Iran's state TV, IRIB, broadcast a video showing Khamenei receiving the first dose of the jab. On Saturday, images of his vaccination were on the front pages of all Iranian dailies, who hailed the move as a robust response to international sanctions against the country.

The establishment's supporters were quick to take to social media, celebrating Khamenei's vaccination as a political victory over the West.

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"It would be written in history that in a country which was under the harshest sanctions, scientists produced a vaccine, and its highest-ranking official received the vaccine before the cameras to prove his belief in the country's youth and capabilities," wrote one Iranian Twitter user.

Meanwhile, the opposition cast doubt on the credibility of the news, suggesting that sterile water or vitamins were injected into Khamenei, without providing any evidence supporting their claim.

Others also criticised the lack of scientific data published about the vaccine and the rapid process of receiving an emergency use authorisation by the country's food and drug administration.

"The vaccination of Ali Khamenei will not remove ambiguity over the non-standard authorisation of a locally produced vaccine. He might be a religious reference, but he is not an immunology reference," wrote another user on Twitter.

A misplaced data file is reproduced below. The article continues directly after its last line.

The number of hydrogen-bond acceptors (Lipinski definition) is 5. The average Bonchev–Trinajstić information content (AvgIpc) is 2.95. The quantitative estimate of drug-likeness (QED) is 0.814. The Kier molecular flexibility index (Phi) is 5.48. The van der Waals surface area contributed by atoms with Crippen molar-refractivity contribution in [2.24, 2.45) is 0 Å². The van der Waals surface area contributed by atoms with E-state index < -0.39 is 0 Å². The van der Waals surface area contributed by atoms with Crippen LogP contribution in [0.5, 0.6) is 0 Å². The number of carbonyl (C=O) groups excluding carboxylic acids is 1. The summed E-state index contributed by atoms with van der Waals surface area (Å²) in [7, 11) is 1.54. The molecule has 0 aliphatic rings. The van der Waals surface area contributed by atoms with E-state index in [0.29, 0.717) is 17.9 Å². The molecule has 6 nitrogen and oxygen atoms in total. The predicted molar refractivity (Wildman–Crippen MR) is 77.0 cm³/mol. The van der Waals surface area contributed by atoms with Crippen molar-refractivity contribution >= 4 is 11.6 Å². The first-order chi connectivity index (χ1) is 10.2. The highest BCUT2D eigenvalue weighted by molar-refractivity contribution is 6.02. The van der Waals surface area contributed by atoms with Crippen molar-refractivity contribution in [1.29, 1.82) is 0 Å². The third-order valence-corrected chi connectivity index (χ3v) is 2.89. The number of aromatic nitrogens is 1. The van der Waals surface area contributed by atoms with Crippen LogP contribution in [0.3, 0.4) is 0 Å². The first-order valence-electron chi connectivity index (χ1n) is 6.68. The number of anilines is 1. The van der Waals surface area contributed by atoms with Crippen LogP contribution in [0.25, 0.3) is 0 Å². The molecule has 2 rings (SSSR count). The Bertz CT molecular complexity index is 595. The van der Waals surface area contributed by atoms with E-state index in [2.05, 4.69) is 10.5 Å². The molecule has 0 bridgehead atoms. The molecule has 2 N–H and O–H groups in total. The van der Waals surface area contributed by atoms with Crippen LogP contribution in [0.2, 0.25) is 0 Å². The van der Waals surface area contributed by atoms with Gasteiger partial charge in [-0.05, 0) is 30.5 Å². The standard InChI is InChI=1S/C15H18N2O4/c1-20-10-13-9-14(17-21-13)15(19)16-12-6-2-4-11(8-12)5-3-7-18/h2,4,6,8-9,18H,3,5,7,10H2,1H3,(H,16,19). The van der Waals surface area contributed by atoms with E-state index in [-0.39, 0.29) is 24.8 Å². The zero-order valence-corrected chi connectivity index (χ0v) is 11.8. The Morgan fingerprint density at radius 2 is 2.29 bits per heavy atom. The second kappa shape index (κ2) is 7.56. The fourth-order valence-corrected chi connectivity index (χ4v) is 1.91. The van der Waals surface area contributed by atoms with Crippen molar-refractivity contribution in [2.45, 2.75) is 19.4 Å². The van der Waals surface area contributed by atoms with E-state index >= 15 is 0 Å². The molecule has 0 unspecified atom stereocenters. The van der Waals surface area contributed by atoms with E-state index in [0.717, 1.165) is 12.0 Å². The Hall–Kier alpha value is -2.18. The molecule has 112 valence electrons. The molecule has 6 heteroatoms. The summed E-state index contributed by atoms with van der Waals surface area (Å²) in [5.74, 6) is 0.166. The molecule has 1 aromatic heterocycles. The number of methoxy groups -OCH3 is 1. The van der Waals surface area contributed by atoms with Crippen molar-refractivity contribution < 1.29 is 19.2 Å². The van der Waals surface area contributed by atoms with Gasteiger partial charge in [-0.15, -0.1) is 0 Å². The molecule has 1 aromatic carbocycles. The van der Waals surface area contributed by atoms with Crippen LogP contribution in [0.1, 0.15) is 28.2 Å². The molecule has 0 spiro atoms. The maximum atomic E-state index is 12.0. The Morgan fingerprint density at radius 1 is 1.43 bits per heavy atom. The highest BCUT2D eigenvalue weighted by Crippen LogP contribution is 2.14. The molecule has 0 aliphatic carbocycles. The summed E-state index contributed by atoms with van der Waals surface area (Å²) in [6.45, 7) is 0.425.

Despite unveiling the new vaccine, Iranians face a severe vaccine shortage in the country, and its national vaccination drive has slowed down in recent weeks.

Iran is the country hardest hit in the region by the pandemic, unable to import enough vaccines for its 83 million population due to US sanctions and a severe economic crisis.

Analysts warn about Tehran's relations with Taliban

With the Taliban taking control of more cities and regions in Afghanistan, analysts in Tehran have warned officials over Iran's relationship with the Afghan armed group.

The Taliban has recently extended its control following fierce fighting with the army in the north and centre of Iran's eastern neighbour.